It seems that the devil doesn’t just wear Prada, but works there too – as a new independent guide to London shops has awarded it a rating of just two out of five ‘shopping bags’ for its customer service. Indeed, visitors to the boutique on Bond Street in central London may be surprised to find out that the same level of service was awarded to discount store Primark.
Compiled by milliner Tracy Rose and her husband Russell, the new edition of Fashion Fabulous London, the third in the series, reveals a surprisingly low score for the Italian brand.
On her visit to the store, where luxury goods come with large price tags, Ms Rose struggled to find assistance; waiting for five minutes after the security guard paged someone to attend to her needs. She writes: “Once there, it seemed that the sales assistant had problems with person recognition, or maybe that she had come off a trance training course.”
One of a dozen stores and concessions that the brand has in the capital, the Bond Street boutique was praised for its “cool mint green and modern geometric décor”, helping the 100-year-old brand pick up full marks for ‘wow factor’ and ‘choice’ on the Roses’ shopping bag scale, which the brand’s head Miuccia Prada will surely be reassured to learn. Ms Prada is known in fashion circles as a visionary – often inspiring the mood of a season with her work. The designer was unavailable for comment.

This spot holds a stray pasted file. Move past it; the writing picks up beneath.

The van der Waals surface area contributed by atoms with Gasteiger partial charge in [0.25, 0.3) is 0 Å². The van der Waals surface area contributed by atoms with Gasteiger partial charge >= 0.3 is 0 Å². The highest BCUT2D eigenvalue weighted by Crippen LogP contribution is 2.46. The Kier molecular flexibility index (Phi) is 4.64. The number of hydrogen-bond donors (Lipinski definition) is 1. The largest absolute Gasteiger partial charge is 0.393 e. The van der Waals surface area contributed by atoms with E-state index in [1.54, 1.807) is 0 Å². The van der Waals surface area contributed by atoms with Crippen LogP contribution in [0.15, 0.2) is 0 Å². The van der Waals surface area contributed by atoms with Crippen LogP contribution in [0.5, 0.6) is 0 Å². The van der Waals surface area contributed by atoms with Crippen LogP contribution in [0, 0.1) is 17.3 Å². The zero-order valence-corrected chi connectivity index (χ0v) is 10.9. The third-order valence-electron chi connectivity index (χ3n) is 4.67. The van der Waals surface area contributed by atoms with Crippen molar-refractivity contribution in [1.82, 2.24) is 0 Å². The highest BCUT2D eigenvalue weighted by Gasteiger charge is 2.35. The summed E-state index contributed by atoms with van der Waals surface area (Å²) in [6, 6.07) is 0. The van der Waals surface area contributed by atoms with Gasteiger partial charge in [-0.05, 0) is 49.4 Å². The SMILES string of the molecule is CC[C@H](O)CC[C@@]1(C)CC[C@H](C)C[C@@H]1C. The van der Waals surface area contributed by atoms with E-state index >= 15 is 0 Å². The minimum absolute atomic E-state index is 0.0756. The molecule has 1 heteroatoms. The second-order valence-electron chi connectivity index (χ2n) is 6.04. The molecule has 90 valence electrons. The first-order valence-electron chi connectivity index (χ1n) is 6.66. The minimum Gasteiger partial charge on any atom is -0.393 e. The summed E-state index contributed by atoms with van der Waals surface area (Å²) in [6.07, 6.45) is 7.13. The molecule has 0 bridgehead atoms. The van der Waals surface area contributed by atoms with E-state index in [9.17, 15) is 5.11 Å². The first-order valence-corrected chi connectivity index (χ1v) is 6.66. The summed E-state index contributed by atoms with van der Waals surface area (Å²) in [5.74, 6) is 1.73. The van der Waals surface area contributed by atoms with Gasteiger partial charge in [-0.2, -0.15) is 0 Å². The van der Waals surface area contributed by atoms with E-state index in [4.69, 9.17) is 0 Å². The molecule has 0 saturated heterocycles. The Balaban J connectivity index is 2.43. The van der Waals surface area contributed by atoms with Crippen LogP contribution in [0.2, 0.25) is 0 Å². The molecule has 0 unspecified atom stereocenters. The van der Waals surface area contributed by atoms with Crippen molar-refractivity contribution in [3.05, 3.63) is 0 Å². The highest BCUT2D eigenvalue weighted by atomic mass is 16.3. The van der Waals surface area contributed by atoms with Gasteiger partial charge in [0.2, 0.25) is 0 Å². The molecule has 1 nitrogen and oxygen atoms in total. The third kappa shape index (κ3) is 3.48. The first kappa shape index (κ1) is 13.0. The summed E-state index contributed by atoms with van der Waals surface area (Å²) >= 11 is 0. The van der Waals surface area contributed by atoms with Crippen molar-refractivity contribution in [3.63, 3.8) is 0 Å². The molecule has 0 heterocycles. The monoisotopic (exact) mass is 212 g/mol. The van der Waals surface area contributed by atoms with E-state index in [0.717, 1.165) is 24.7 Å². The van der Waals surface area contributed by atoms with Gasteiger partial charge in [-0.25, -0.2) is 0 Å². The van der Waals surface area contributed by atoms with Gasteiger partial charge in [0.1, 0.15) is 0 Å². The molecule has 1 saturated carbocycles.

Instead of setting trends, however, Primark is known for creating copy-cat versions of designer clothes and sell them at prices that are a tiny fraction of those of the real thing.
Huge volumes of orders ensure a healthy profit from the unfeasibly cheap clothes, as does outsourced production to factories such as that in Bangladesh which collapsed last month, killing over 1,000 workers. Although Primark is a member of the Ethical Trading Initiative, the low prices of its garments continues to cause controversy.
In her review of the womenswear department of the 80,000 square foot Oxford Street store, which opened last September, Ms Rose found service at the till “actually very friendly”, causing the service rating to be doubled.
Stores are notoriously messy, thanks to the pile-them-high, sell-them-cheap business model, but the Roses do not mention this in their review.
While the service style may vary between different brands and sizes of store, the Roses, who carried out reviews of the 200 featured shops themselves, believe that good service speaks for itself and they judge it accordingly, visiting independent retailers, boutiques and vintage stores.`